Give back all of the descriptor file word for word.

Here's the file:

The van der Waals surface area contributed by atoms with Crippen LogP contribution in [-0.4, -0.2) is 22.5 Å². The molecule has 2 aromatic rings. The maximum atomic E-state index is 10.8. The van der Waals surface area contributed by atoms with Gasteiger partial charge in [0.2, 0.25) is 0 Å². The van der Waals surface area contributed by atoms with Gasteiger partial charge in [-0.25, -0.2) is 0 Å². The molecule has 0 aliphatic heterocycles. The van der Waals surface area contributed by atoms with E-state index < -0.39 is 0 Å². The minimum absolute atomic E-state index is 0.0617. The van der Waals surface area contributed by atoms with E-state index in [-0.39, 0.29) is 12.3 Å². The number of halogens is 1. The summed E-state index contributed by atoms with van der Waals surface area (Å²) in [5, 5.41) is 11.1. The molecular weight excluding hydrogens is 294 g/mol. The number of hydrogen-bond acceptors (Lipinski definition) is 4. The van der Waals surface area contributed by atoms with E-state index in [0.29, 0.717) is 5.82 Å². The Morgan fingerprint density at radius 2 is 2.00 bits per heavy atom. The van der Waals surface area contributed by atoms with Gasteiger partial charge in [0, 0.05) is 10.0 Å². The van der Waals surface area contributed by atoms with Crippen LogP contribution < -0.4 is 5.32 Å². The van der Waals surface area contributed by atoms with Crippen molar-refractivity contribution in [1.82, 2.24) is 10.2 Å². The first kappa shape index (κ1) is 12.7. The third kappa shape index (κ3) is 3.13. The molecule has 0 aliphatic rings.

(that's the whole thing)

The van der Waals surface area contributed by atoms with Crippen LogP contribution in [-0.4, -0.2) is 22.5 Å². The molecule has 2 aromatic rings. The maximum atomic E-state index is 10.8. The van der Waals surface area contributed by atoms with Gasteiger partial charge in [0.2, 0.25) is 0 Å². The van der Waals surface area contributed by atoms with Gasteiger partial charge in [-0.25, -0.2) is 0 Å². The molecule has 0 aliphatic heterocycles. The van der Waals surface area contributed by atoms with E-state index < -0.39 is 0 Å². The minimum absolute atomic E-state index is 0.0617. The van der Waals surface area contributed by atoms with E-state index in [-0.39, 0.29) is 12.3 Å². The number of halogens is 1. The summed E-state index contributed by atoms with van der Waals surface area (Å²) in [5, 5.41) is 11.1. The molecular weight excluding hydrogens is 294 g/mol. The number of hydrogen-bond acceptors (Lipinski definition) is 4. The van der Waals surface area contributed by atoms with E-state index in [0.29, 0.717) is 5.82 Å². The Morgan fingerprint density at radius 2 is 2.00 bits per heavy atom. The van der Waals surface area contributed by atoms with Gasteiger partial charge in [0, 0.05) is 10.0 Å². The van der Waals surface area contributed by atoms with Crippen LogP contribution < -0.4 is 5.32 Å². The van der Waals surface area contributed by atoms with Crippen molar-refractivity contribution in [1.82, 2.24) is 10.2 Å². The first kappa shape index (κ1) is 12.7. The third kappa shape index (κ3) is 3.13. The molecule has 0 aliphatic rings.